The Benefits of Bodyweight Training

January 13, 2015
Ann Louise Gittleman, PhD, CNS

Ann Louise Gittleman, PhD, CNS

Award-winning nutritionist and New York Times bestselling author.

3 Simple Exercises to Burn Fat, Sleep Better & Live Longer!

The research is in—Bodyweight training is hot, Zumba is not!

Exercise fads come and go.

This year, though, a research poll with the American College of Sports Medicine is telling us to get back to the basics.  

So, What Exactly is Bodyweight Training?

Bodyweight training is—just as it sounds, any exercise that uses nothing more than the weight of your body to create resistance for toning and strengthening your muscles.

Sit ups, push-ups and lunges are classic examples of these simple moves that only require a little floor space.


Since convenience nearly always dictates what exercise routine we do, consider these benefits of bodyweight training…

  • No equipment is necessary
  • Exercises can be modified to accommodate all levels of fitness and strength
  • Very little time is required to see results

The lifestyle benefits of these exercises certainly aren’t new news.  They have been an integral part of my Fat Flush Plan for years because of the simplicity and efficiency that bodyweight training offers.

There are, however, a slew of new health studies that verify the multitude of health benefits of bodyweight training for improved vitality and lower risk of disease.

For instance, UCLA research shows that increasing your muscle mass can significantly lower your risk of premature death.  Bodyweight training may also improve your sleep.

The CDC notes that strength training improves bone density, glucose metabolism and restores balance.  Anxiety and depression symptoms can be reduced by bodyweight training, which may even improve your self-esteem.

The following exercises will help you take full advantage of the benefits of bodyweight training—

You’ll stimulate the thyroid gland to improve metabolism, pump lymphatic fluid to promote detox, aid digestion, burn fat faster and transform your body composition!

To get you started, here’s the plan:

Side Lunges 3 reps of 3-minute sets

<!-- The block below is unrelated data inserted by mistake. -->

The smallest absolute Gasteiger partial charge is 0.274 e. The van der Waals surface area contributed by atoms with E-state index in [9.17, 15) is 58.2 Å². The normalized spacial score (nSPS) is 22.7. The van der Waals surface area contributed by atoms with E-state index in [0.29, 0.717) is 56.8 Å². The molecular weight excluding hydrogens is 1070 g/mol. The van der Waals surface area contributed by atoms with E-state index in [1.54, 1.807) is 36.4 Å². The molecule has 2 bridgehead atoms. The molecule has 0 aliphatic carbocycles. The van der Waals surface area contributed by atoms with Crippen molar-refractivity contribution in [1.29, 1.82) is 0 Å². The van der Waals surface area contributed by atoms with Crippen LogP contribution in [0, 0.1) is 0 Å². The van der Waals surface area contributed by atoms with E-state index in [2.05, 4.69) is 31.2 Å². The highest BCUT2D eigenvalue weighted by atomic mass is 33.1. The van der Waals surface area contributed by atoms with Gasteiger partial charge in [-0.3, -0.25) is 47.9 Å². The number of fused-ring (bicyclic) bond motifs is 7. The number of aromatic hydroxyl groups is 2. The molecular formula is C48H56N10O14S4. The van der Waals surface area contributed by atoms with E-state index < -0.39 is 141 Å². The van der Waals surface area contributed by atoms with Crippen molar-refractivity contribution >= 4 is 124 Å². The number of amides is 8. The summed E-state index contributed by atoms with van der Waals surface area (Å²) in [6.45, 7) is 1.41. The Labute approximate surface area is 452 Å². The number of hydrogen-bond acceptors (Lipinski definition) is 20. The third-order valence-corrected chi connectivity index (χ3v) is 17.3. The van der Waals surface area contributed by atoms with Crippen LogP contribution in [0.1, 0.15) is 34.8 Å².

1. Stand with your feet together. Keep your left leg straight (but don’t lock your knee), and take a wide step out to the side with your right leg.
  2. Lean slightly forward from the hips as you bend your right knee into a lunge position (keeping your right knee over your ankle and behind your toes). Push off the right leg to return to the starting position.
  3. Repeat on the opposite side. Increase the intensity by taking your arms out to the side or overhead.

EZ Everywhere Push-ups 3 reps of 1-minute sets

  1. Start by standing a few feet away from a wall, desk or chair. Lean forward at a diagonal, with your arms out straight, and place your hands shoulder-width apart against that solid surface.
  2. Lower your chest by bending your elbows, then press back to the starting position. Make sure to maintain a straight line with your body.
  3. Increase the intensity by stepping farther away from the surface you are leaning against, or take it all the way to the ground for a more traditional approach.

Triceps Dips 3 reps of 1-minute sets

  1. Start by sitting on the edge of your chair. Place your hands palm down and shoulder-width apart behind you on the edge of the chair.
  2. Walk your feet out to a bent knee position while keeping a straight back and shoulders in line with your hips. Scoot your sitz bones off of the seat and lower your body into a dip by bending your elbows.  Then press back up to the starting position.
  3. To prevent placing excessive stress on the shoulders, be sure not to let them dip down any lower than elbow height. To increase the intensity, you can increase the angle of your knees and take your feet farther in front of you.

High-Tech Fitness

If you’re not so much the “do-it-yourself” type, there are a couple of fitness options I love that have shown impressive results among my clients and have many of the same benefits of bodyweight training.

The Sun Anchon Chi Machine lets you recline and relax as gentle oscillations move your body.  This “swimming goldfish” motion moves lymph through your body, reducing tissue edema and encouraging detoxification.